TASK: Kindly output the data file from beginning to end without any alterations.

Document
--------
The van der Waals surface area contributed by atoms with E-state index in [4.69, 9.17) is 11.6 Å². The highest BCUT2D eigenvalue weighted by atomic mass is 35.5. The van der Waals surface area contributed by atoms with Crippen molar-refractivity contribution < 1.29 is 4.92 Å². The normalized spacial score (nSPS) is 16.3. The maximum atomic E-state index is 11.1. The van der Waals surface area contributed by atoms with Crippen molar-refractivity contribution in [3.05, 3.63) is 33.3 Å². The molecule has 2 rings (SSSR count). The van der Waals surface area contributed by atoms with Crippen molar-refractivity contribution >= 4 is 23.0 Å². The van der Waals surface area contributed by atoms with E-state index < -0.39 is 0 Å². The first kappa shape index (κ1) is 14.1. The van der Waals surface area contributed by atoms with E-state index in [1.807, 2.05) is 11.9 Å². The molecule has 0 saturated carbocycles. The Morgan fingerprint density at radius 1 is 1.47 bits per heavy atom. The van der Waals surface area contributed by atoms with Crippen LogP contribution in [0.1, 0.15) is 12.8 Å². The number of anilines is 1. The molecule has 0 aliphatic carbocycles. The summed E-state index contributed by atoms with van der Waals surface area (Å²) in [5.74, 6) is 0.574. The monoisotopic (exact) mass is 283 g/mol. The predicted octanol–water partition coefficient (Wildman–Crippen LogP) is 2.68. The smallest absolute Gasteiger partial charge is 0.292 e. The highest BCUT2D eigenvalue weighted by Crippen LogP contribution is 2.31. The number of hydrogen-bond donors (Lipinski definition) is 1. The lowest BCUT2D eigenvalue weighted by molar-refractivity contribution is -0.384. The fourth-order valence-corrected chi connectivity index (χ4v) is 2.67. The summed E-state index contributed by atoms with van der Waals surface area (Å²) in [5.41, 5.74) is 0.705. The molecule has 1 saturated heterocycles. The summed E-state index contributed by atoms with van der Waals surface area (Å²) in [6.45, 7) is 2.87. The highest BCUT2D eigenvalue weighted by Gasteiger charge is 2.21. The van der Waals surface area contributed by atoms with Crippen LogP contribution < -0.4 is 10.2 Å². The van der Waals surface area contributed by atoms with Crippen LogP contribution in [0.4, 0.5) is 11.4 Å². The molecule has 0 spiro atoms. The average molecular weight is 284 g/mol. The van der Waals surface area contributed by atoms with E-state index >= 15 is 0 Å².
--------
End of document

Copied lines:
The van der Waals surface area contributed by atoms with E-state index in [4.69, 9.17) is 11.6 Å². The highest BCUT2D eigenvalue weighted by atomic mass is 35.5. The van der Waals surface area contributed by atoms with Crippen molar-refractivity contribution < 1.29 is 4.92 Å². The normalized spacial score (nSPS) is 16.3. The maximum atomic E-state index is 11.1. The van der Waals surface area contributed by atoms with Crippen molar-refractivity contribution in [3.05, 3.63) is 33.3 Å². The molecule has 2 rings (SSSR count). The van der Waals surface area contributed by atoms with Crippen molar-refractivity contribution >= 4 is 23.0 Å². The van der Waals surface area contributed by atoms with E-state index < -0.39 is 0 Å². The first kappa shape index (κ1) is 14.1. The van der Waals surface area contributed by atoms with E-state index in [1.807, 2.05) is 11.9 Å². The molecule has 0 saturated carbocycles. The Morgan fingerprint density at radius 1 is 1.47 bits per heavy atom. The van der Waals surface area contributed by atoms with Crippen LogP contribution in [0.1, 0.15) is 12.8 Å². The number of anilines is 1. The molecule has 0 aliphatic carbocycles. The summed E-state index contributed by atoms with van der Waals surface area (Å²) in [5.74, 6) is 0.574. The monoisotopic (exact) mass is 283 g/mol. The predicted octanol–water partition coefficient (Wildman–Crippen LogP) is 2.68. The smallest absolute Gasteiger partial charge is 0.292 e. The highest BCUT2D eigenvalue weighted by Crippen LogP contribution is 2.31. The number of hydrogen-bond donors (Lipinski definition) is 1. The lowest BCUT2D eigenvalue weighted by molar-refractivity contribution is -0.384. The fourth-order valence-corrected chi connectivity index (χ4v) is 2.67. The summed E-state index contributed by atoms with van der Waals surface area (Å²) in [5.41, 5.74) is 0.705. The molecule has 1 saturated heterocycles. The summed E-state index contributed by atoms with van der Waals surface area (Å²) in [6.45, 7) is 2.87. The highest BCUT2D eigenvalue weighted by Gasteiger charge is 2.21. The van der Waals surface area contributed by atoms with Crippen LogP contribution < -0.4 is 10.2 Å². The van der Waals surface area contributed by atoms with Crippen LogP contribution in [0.4, 0.5) is 11.4 Å². The molecule has 0 spiro atoms. The average molecular weight is 284 g/mol. The van der Waals surface area contributed by atoms with E-state index >= 15 is 0 Å².